Chris and his wife, Evie, are the parents of six children and live in Utah.

Customer Reviews

Plot-wise, the book went rather slowly in my opinion.
wing_a
This book had an interesting plot....but it was plagued by many grammatical and spelling errors.
A. McLean
I almost quit halfway through, but kept thinking, "Surely this gets better." Nope.
Scott R. Stimpert

Most Helpful Customer Reviews

4 of 4 people found the following review helpful By UT Woodsman on December 28, 2004
Format: Hardcover
I read the reviews and almost didn't get the book, there were so many outright negatives, but there were enough USAF insiders who praised it that I took a chance. I'm glad I did! It held my interest, but had a few flaws. Labeling the Typhoon Class as US subs is a major flub--a decent editor would have caught that one. One reviewer griped about numerous spelling and grammatical errors. Forewarned, I was on the lookout and saw none.

As far as believability: I don't know the B1, but I find the scenario once over Russia a bit implausible.

(***** Spoiler coming!!!! *****)

#1 -- if I'd been prepping the aircraft with the special missile, I'd have removed the nukes as a precaution. With a longer prep window, I would have locked out the navigator's ability to launch same.

#2 -- For you B-1 jocks, doesn't the aircraft commander/pilot have the ability to override actions of the navigator/weapons officer?

#3 -- First we're told that the ground troops wouldn't hear the B-1 until it was immediately upon them--to late to do anything. Then a lone misfit ground soldier has time to not only notice the B-1 coming, but to load, shoulder and launch his missile and down the aircraft--huh?

(**** Done spoiling ******)

Is Chris Stewart the next Tom Clancy? Not yet. He needs a better publisher and editor, and doesn't equal Clancy's research, but the potential is there. I'm encouraged that Stewart has taken the high road and avoided the "commercial" pitfall of coarse language and sex that Clancy fell into after his first couple of books. I'm eager to read his follow-on books and see how this author develops.
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1 of 1 people found the following review helpful By George O. Ray on August 9, 2013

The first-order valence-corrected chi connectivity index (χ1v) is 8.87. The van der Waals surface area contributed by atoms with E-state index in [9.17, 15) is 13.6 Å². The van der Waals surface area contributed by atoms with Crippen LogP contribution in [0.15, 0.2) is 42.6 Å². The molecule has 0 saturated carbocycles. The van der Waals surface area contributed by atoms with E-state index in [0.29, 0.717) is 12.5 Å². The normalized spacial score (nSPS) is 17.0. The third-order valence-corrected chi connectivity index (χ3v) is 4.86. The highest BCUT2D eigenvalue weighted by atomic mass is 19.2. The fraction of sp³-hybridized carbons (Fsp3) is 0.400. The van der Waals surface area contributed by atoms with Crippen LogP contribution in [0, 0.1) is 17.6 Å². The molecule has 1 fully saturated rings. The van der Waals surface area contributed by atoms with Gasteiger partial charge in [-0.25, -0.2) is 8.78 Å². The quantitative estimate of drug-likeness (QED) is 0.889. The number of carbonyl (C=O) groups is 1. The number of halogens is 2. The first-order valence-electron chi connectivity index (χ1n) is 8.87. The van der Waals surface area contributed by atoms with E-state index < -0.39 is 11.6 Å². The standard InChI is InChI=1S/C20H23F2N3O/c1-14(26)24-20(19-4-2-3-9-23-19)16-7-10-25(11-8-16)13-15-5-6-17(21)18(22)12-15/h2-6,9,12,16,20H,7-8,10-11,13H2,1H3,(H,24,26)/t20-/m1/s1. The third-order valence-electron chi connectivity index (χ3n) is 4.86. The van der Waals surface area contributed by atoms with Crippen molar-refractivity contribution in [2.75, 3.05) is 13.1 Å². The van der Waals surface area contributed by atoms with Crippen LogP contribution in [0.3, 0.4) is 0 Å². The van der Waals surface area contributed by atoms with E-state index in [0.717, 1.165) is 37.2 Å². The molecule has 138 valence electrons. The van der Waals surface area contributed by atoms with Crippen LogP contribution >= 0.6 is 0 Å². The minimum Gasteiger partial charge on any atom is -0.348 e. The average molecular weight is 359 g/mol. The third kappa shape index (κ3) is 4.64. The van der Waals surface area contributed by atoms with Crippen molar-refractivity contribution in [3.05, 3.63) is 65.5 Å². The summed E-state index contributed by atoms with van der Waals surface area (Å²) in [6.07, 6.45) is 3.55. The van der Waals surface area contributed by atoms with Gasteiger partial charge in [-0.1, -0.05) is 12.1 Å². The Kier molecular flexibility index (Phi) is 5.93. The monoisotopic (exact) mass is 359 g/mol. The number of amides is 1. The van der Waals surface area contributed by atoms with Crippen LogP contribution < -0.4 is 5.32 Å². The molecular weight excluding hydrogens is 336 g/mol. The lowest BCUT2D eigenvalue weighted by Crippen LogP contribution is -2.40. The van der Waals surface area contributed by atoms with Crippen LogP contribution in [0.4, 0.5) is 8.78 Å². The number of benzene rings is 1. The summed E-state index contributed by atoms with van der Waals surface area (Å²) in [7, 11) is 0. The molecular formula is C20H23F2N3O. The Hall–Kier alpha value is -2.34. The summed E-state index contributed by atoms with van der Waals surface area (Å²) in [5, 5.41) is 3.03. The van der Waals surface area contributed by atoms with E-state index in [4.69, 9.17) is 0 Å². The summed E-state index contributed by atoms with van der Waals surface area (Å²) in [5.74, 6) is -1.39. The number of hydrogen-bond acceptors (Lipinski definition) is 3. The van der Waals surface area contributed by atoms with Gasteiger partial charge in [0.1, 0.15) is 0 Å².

Format: Mass Market Paperback
The detrators may have picked up on some technical errors but, this is a damned exciting and plausable read. Chris Stewart was a new author to me and he wove a story that was riviting. Just what more could you want from a work of fiction?
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6 of 9 people found the following review helpful By Scott R. Stimpert on January 19, 1999
Format: Mass Market Paperback
I found the book rife with unnecessarily complicated plot devices that detracted from the overall read. If they needed to "bring in" Capt Ammon, why didn't he just disappear one day? Or have a car crash? Why this unbelievably complex ejection situation? Were his handlers worried that someone would say, "Hey, an F-16 pilot disappeared. Maybe he's going to steal a B-1!!" And why did they run away at low altitude/high speed after stealing the B-1, which presents a huge, unique signature to anyone with a radar, instead of simply climbing, slowing down, and "looking" on radar like every other bizjet enroute to New Orleans? So much of the plot reads as nonsensical, as if it was only put there to make the story more exciting, not plausible. As an Air Force fighter pilot, I found the technical side filled with inaccuracies that didn't need to be there, even if you get past the "B-1 is the most awesome warplane in the known universe" tripe. "Stew III?" F-16's at Bitburg?